I found myself playing games where my opponents were pensioners or toddlers, or both; I’ve seen a baby master one Wii game in which moving the remote rang a bell.
But I always knew, as well, that the cartoonish graphics and fun-for-all-the-family styling of the Wii were not really a fair representation of what console gaming is really like.
So after a couple of years, I took the decision to sell my Nintendo Wii, and get a ‘proper’ games console.
What surprised me when I bought my PS3 was the extent to which the Wii seems to have influenced the games that have followed for other platforms.
Titles like Little Big Planet incorporate the kind of cooperative gameplay you might expect to see in a Wii game, as well as the light-hearted graphics.
But they present much more fiendish logic problems that must be solved, and this I found to be reminiscent of some of the more obscure puzzles in the Monkey Island games for the PC.
Overall, I’d say some games console titles – although clearly not all of them – are now much closer to the gameplay of PC titles than ever before.Full Circle
By playing these PS3 games, I found myself reminiscing more and more about the PC games I used to love, from Monkey Island to Theme Park and the original bird’s-eye-view, cartoonish Grand Theft Auto games.
I dug out some of those old installation discs and gave those old games a fresh play through (GTA is particularly fun if you switch off the frame-rate limiter, as modern-day graphics cards can run it at a blistering pace).
Ultimately, it was the realisation that I was able to do this that brought me back around to my original love of the PC as a gaming platform.
How many games consoles (aside from the unique example of the PS2) are still in popular usage, and are capable of playing titles that were first released 15 years ago or more?
Only the PS2 can fit that description – and even then only thanks to being backwards-compatible with PS1 games – and with the news that Sony have ceased production of the PS2, the PC seems set to once again reclaim its position as the best long-term gaming platform.Related articles
My children love to play games. When I need them to sit still for a while (and stay out of trouble) or if we have exhausted playtime I often suggest they play games. Finding the perfect video games for children can be tough. There are some games that look OK for children but aren’t appropriate. You can’t always tell by the picture on the case whether or not the game is suitable for those under 10 years of age. Sometimes, kids under 10 aren’t going to want to play war games or understand what they mean!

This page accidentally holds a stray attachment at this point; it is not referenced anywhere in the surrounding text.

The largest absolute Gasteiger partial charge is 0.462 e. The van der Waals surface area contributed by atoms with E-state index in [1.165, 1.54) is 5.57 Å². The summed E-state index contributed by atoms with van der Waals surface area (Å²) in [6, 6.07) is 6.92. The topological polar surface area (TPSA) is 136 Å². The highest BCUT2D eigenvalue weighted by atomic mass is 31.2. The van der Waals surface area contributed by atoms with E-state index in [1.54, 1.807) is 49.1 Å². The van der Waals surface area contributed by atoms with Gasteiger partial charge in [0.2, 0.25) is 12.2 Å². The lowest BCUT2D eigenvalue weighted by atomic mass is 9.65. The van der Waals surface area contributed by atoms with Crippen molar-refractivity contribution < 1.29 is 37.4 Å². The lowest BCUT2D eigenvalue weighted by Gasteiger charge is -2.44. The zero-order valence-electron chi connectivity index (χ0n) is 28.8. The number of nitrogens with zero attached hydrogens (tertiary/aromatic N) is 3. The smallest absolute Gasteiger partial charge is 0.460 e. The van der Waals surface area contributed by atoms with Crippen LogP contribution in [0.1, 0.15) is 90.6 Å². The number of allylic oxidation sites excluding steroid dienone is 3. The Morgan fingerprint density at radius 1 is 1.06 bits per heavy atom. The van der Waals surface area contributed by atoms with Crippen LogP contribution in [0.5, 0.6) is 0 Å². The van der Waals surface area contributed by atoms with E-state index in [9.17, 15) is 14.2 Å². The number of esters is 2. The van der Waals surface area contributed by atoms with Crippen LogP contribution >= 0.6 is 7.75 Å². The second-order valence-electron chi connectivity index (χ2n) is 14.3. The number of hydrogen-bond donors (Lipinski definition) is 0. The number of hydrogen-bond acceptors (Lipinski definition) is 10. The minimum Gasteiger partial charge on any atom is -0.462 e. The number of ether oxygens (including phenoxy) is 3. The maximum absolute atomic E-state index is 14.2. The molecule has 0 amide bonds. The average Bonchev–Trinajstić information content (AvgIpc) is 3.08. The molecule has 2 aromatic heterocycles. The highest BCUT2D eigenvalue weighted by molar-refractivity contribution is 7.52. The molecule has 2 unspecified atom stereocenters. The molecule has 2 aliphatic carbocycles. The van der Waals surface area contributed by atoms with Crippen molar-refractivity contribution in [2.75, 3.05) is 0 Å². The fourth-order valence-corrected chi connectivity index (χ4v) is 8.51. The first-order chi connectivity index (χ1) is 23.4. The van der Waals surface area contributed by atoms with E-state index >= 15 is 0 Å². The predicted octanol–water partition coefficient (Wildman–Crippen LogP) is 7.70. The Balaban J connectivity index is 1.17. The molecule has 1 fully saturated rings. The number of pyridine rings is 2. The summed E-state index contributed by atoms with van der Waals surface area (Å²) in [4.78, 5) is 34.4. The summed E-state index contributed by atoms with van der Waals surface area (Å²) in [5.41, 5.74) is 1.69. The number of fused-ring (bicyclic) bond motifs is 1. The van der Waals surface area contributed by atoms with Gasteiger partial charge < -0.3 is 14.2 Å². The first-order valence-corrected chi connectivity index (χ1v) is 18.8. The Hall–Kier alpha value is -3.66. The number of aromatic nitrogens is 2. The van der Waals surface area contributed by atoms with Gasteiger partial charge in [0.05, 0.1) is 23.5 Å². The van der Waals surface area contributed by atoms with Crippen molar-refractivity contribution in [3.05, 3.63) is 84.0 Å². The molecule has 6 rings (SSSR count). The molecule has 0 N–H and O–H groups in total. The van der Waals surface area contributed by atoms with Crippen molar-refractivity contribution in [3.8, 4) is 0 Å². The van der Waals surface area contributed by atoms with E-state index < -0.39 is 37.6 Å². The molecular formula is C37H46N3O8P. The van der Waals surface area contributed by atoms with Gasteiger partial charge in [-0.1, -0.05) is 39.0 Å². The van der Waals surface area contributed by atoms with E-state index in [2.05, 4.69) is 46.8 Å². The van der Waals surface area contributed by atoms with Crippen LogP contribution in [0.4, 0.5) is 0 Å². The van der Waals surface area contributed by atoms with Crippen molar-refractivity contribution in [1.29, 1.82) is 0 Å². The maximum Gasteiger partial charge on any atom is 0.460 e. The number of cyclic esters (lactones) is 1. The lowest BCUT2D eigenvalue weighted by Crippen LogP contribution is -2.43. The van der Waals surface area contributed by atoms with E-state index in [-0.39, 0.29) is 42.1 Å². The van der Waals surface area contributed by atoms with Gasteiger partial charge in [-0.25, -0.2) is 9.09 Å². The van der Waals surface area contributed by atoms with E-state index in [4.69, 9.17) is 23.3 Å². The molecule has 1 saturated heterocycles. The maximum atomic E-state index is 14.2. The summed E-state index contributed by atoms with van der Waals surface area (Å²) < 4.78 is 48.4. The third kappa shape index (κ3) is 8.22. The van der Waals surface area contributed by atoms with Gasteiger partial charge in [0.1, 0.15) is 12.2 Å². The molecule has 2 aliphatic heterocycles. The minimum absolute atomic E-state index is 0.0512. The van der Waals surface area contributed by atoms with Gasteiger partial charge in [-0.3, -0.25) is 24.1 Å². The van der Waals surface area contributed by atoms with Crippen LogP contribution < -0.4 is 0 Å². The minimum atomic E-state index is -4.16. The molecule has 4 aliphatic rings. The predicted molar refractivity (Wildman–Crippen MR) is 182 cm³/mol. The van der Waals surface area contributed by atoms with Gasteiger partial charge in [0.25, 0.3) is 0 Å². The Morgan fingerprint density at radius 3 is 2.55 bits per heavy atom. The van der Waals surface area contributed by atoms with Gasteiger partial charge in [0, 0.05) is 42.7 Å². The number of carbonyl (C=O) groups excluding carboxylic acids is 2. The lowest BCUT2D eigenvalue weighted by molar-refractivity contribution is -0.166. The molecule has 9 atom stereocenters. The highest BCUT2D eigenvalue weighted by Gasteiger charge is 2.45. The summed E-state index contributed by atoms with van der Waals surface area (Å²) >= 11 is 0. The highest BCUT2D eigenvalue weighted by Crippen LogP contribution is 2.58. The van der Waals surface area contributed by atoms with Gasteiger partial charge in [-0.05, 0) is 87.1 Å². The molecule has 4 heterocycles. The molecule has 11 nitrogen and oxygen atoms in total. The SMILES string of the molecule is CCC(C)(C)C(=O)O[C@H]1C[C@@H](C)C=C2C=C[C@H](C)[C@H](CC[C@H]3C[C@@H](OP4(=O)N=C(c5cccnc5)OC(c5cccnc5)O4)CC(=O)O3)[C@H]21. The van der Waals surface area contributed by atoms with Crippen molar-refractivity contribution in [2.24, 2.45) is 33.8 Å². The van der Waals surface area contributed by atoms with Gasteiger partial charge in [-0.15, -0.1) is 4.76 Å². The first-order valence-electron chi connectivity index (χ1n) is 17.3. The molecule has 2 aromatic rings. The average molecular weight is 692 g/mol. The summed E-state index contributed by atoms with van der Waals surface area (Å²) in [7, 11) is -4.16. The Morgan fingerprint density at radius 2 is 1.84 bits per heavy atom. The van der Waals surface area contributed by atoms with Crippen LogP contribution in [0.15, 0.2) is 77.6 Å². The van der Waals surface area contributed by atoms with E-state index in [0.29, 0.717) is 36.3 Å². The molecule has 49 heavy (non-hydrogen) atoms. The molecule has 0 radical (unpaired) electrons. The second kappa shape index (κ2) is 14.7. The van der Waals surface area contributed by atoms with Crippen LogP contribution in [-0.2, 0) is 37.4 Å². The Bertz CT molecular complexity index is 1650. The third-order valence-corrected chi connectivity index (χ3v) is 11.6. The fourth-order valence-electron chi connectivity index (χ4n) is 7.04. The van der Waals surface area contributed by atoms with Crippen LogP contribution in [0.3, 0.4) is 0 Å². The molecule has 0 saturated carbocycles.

We currently have a PlayStation and some of the more popular games in our house are:
This is a fantastic game because it allows our child to create their very own levels from scratch. They can create anything and make their own world so that they can truly enjoy playing the game and letting their creative ideas flow.
Everyone knows Star Wars but this game really makes it look appealing to everyone. This incorporates all characters throughout the entire Star Wars franchise and allows children to come up with fun and challenging puzzles as well. It may have shooting but as this is balanced with slapstick which makes the kids laugh.
I was surprised to see this on as often as it is. It is a great choice for children who love racing cars. Also, it is a game that can be played by all of the family so with the cooperative mode on, everyone we can play along.
The film, along with a slew of other Disney movies are very popular in our house. There are puzzles to solve as well as different levels and skills to play through. The skill level starts off low and works its way up to be quite a challenge towards the end.
This is a great family game that I loved as a girl so was eager to play it with my kids. This is great for children to learn about money at the same time as having a bit of fun with their friends and family alike. It can drag on after a while but great fun for family night.
Everyone loves Sonic, but I was a bit skeptical about this one, after all, Sonic turns into a ‘Were-Hedgehog’. Ultimately though, he is a great character and gamers can choose different players. Plus all the damage he does is to robots and not animals or people.
There are so many amazing games to play and even if your child has a little trouble understanding or using a game or even the play station console, there is plenty of PlayStation support on offer. Use it because it really will allow your child to enjoy their gaming experience. Remember, games can be fun and they can be educational also.Related articles